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Sennheiser welcomes sentencing of counterfeit goods trader

The case against Michael Reeder – sentenced to two and a half years in prison for selling £250,000 worth of counterfeit products – is one of the largest undertaken by trading standards services in the UK.

Sennheiser has issued a statement that it “welcomes” the sentence handed down to prolific UK counterfeit goods trader Michael Reeder on 19 April.

Reeder will spend two and a half years in prison – one of the heaviest sentences ever given to someone convicted of selling counterfeit products in the UK. He was found guilty of all 13 charges that were brought against him, including selling counterfeit goods to a school in Bristol. His case is one of the largest of its type undertaken by trading standards services anywhere in the UK.

Authorities seized over 4,000 counterfeit items – including Sennheiser, Apple and Monster – worth a total of £250,000 at Reeder’s property by Portsmouth Trading Standards. This is believed to be just a small fraction of the total items in his possession at that time.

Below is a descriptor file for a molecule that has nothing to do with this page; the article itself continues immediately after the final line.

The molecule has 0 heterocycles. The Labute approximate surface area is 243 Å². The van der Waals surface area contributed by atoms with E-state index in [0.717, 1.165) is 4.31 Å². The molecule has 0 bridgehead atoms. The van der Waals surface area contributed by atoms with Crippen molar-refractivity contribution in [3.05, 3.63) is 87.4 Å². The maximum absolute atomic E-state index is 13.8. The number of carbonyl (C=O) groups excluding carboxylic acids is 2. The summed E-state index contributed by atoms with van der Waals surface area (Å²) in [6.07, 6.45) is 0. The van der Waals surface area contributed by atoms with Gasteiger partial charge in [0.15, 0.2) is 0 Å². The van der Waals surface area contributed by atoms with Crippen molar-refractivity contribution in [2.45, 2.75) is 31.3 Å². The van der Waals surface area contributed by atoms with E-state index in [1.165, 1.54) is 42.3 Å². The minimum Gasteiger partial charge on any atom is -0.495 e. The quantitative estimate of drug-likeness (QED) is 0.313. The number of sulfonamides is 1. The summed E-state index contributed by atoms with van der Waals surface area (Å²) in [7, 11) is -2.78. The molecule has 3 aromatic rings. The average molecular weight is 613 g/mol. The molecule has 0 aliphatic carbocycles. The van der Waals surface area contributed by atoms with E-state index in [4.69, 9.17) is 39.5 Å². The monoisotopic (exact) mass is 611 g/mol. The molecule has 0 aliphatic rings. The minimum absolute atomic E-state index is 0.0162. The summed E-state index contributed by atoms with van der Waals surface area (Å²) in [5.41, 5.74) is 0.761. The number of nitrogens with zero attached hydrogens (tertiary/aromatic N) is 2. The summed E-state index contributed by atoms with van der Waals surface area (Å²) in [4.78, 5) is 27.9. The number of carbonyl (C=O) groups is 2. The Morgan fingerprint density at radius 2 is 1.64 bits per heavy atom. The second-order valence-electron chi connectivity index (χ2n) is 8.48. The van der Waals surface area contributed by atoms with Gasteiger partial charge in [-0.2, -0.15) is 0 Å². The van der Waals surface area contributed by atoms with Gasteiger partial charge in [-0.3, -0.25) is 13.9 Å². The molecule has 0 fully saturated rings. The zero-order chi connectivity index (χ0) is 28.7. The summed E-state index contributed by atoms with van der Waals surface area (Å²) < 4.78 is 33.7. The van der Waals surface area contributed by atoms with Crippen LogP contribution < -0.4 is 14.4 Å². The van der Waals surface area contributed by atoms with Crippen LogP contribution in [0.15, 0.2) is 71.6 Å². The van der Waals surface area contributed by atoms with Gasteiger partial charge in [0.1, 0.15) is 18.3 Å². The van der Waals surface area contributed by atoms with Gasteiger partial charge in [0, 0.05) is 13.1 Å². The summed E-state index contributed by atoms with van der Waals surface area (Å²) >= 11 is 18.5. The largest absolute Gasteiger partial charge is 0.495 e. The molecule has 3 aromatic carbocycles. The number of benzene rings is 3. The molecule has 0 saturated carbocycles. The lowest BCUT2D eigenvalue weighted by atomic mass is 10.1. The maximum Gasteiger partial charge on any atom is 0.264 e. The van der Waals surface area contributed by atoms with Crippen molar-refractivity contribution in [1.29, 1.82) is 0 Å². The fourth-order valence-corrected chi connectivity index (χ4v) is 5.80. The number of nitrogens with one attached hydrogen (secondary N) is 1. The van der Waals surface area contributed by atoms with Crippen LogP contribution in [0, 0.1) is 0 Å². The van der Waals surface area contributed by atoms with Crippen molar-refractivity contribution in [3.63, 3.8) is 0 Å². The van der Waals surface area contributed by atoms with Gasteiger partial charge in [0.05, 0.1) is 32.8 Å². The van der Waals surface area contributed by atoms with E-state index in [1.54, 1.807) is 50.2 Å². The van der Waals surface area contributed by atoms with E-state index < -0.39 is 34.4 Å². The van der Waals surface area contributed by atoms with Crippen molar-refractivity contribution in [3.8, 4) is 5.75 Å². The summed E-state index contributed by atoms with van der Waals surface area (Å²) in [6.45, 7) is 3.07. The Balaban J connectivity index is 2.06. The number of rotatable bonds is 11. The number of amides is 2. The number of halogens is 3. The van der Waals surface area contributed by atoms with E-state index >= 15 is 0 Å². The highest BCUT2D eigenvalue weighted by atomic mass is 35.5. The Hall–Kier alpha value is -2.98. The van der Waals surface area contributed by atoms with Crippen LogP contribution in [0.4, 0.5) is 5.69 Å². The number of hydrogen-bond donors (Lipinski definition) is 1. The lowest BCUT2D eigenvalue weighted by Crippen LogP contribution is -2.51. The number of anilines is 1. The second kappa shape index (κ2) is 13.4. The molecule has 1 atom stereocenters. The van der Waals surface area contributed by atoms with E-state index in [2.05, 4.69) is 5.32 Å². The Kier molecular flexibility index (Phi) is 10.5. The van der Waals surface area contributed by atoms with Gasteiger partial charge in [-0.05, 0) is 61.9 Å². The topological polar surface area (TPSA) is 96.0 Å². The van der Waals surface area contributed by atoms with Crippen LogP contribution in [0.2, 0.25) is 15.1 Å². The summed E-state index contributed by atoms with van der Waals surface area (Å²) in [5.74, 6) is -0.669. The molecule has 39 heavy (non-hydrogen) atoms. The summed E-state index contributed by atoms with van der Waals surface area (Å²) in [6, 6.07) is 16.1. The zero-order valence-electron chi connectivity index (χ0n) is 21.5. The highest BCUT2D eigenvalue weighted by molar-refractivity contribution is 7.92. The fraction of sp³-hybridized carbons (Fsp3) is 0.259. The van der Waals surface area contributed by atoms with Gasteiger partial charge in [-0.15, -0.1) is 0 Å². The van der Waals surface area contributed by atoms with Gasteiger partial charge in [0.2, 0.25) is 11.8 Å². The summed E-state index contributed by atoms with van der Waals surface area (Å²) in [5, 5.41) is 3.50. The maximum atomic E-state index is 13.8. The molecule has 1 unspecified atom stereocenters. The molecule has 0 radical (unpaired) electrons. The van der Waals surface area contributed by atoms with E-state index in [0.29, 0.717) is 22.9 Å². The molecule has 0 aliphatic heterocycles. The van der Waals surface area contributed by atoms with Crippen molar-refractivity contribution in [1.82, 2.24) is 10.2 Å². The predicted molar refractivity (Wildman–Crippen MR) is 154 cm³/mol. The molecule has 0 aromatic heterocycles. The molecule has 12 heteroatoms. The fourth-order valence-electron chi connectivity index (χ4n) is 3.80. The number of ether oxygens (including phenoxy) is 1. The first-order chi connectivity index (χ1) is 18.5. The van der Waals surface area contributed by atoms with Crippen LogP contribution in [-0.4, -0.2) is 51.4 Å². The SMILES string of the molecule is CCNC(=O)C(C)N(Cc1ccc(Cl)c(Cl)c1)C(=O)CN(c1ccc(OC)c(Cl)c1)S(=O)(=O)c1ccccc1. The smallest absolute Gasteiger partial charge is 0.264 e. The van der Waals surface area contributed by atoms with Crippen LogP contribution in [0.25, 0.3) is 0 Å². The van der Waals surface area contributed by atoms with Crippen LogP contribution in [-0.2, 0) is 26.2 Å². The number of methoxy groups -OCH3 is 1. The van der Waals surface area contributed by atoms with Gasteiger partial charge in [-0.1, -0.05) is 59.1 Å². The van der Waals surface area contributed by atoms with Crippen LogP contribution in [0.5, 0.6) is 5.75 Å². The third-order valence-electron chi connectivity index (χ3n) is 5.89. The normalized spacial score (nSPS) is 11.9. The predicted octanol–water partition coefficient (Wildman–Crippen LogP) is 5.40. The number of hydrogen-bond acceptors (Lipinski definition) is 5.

Peter May, sales and marketing director at Sennheiser UK, said: “Counterfeiting is something we take extremely seriously because it hurts unwitting and innocent consumers. We’ve worked closely with Portsmouth Trading Standards for some time on this case because we knew just how significant a counterfeit trader Mr Reeder was – at one point we estimated that almost 80% of all the complaints we received were due to the fake products he was selling illegally under our brand name.

“We’re passionate about delivering fantastic products to consumers which is why we introduced an authorised dealer network earlier this month to combat this counterfeiting issue, supporting the genuine sellers of our headphones and giving even greater confidence to consumers when they make their purchase.”

In addition to the authorized dealer network, Sennheiser has also introduced a series of identification technologies on its packaging and products to protect customers against fakes. Each product comes with a unique security label as well as a QR code on the packaging, which consumers can scan to confirm their product’s authenticity online.

Speaking with the BBC, Sennheiser’s Volker Bartels, president, corporate services and spokesperson of the Executive Management Board concluded: “(Counterfeit product) damages the trust in our brand, it damages the trust in our company because what people expect when they buy Sennheiser products is quality, great customer service… and what they get is crap. This is a clear motivator for us to go after this, and to support everybody who’s joining the fight (against) counterfeit products.”